The symptoms of PSP are caused by abnormal clumps of tau protein in the brain. At this time, we do not know what causes these abnormal clumps. However, there is eight Centres of Excellence across the UK, and there is a lot of research being done. At this time, there is no cure. There is no medication that really helps, but we are able to manage the symptoms. For people with PSP, it is vital that they have involvement of a multidisciplinary team. That can be in the form of neurologists, specialist nurses, occupational therapists, who will go into the home and assess the person’s need to help maintain their independence. Physiotherapists, speech and language therapists, as we have mentioned, are vital. Optometrists, to see if there is any way that they can help with people’s vision or minimize the difficulties they are having. Home care workers, who come in to often help with washing and dressing. The people who have seen people with PSP every day are often the people that pick up all the subtle symptoms.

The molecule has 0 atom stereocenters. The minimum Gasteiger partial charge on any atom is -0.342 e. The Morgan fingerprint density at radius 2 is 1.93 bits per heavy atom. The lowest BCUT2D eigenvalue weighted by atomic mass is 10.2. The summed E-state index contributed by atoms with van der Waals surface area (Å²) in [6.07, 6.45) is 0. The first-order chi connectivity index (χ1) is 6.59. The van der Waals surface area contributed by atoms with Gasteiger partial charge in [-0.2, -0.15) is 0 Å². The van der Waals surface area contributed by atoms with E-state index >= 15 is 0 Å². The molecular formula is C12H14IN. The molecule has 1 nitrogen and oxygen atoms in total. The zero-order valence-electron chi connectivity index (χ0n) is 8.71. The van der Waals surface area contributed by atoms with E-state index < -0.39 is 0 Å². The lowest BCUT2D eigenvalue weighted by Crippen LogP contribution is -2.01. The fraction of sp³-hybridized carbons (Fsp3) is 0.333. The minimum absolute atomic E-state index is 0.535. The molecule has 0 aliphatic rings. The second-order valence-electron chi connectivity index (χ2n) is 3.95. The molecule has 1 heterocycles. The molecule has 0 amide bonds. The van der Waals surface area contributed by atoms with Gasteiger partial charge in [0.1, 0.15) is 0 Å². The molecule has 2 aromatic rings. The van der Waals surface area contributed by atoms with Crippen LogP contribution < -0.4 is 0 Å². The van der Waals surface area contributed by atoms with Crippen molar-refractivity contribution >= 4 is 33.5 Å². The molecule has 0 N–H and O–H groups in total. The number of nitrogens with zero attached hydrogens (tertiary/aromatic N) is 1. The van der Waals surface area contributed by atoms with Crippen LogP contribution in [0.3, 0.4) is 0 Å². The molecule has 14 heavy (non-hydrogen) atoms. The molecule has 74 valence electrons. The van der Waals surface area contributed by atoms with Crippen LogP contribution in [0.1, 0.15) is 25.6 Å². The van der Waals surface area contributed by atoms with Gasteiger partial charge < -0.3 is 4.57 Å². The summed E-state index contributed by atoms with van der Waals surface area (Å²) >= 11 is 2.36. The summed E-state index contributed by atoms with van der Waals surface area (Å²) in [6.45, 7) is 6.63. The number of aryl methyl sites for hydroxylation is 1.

Another organization which is really vital to be referred into is a Hospice Organisation. Hospices are well known for their work with people with cancer, but actually, they play a major part looking after people with long-term neurological conditions, providing hospice at home, day support, and also provide a lot of support for the carers. And the other voluntary sector of the PSPA is a good service to get involved with. PSPA provides really concise written information on all the signs and symptoms. They offer an area advisor who is there for telephone advice and support, and they have conferences for families and friends, and also healthcare professionals, so they provide some vital services.
For more information on PSP we have a video online course developed by HealthWatch Essex.